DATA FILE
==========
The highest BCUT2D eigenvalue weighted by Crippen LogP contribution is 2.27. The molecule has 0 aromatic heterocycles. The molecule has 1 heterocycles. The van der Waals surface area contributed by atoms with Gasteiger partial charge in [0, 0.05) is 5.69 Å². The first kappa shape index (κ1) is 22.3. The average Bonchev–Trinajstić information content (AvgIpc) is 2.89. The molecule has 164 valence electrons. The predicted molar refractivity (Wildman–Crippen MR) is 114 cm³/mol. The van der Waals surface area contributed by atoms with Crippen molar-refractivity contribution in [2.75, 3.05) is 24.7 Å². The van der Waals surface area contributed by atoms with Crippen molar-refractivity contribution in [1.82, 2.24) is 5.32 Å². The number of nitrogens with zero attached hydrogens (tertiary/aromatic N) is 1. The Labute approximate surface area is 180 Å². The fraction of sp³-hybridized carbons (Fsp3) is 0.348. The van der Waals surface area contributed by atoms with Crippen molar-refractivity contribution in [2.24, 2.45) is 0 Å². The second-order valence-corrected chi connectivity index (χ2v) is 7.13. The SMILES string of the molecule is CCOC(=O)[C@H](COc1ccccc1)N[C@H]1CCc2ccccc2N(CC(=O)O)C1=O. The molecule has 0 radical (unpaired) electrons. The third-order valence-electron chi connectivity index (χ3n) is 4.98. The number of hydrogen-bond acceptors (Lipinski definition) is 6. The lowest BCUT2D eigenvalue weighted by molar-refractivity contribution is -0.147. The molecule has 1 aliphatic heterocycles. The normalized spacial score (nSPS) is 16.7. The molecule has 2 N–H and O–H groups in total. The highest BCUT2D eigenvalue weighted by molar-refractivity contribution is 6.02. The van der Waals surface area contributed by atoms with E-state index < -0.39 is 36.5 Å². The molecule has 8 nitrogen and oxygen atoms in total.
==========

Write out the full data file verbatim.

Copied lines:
The highest BCUT2D eigenvalue weighted by Crippen LogP contribution is 2.27. The molecule has 0 aromatic heterocycles. The molecule has 1 heterocycles. The van der Waals surface area contributed by atoms with Gasteiger partial charge in [0, 0.05) is 5.69 Å². The first kappa shape index (κ1) is 22.3. The average Bonchev–Trinajstić information content (AvgIpc) is 2.89. The molecule has 164 valence electrons. The predicted molar refractivity (Wildman–Crippen MR) is 114 cm³/mol. The van der Waals surface area contributed by atoms with Crippen molar-refractivity contribution in [2.75, 3.05) is 24.7 Å². The van der Waals surface area contributed by atoms with Crippen molar-refractivity contribution in [1.82, 2.24) is 5.32 Å². The number of nitrogens with zero attached hydrogens (tertiary/aromatic N) is 1. The Labute approximate surface area is 180 Å². The fraction of sp³-hybridized carbons (Fsp3) is 0.348. The van der Waals surface area contributed by atoms with Crippen molar-refractivity contribution in [2.24, 2.45) is 0 Å². The second-order valence-corrected chi connectivity index (χ2v) is 7.13. The SMILES string of the molecule is CCOC(=O)[C@H](COc1ccccc1)N[C@H]1CCc2ccccc2N(CC(=O)O)C1=O. The molecule has 0 radical (unpaired) electrons. The third-order valence-electron chi connectivity index (χ3n) is 4.98. The number of hydrogen-bond acceptors (Lipinski definition) is 6. The lowest BCUT2D eigenvalue weighted by molar-refractivity contribution is -0.147. The molecule has 1 aliphatic heterocycles. The normalized spacial score (nSPS) is 16.7. The molecule has 2 N–H and O–H groups in total. The highest BCUT2D eigenvalue weighted by molar-refractivity contribution is 6.02. The van der Waals surface area contributed by atoms with E-state index < -0.39 is 36.5 Å². The molecule has 8 nitrogen and oxygen atoms in total.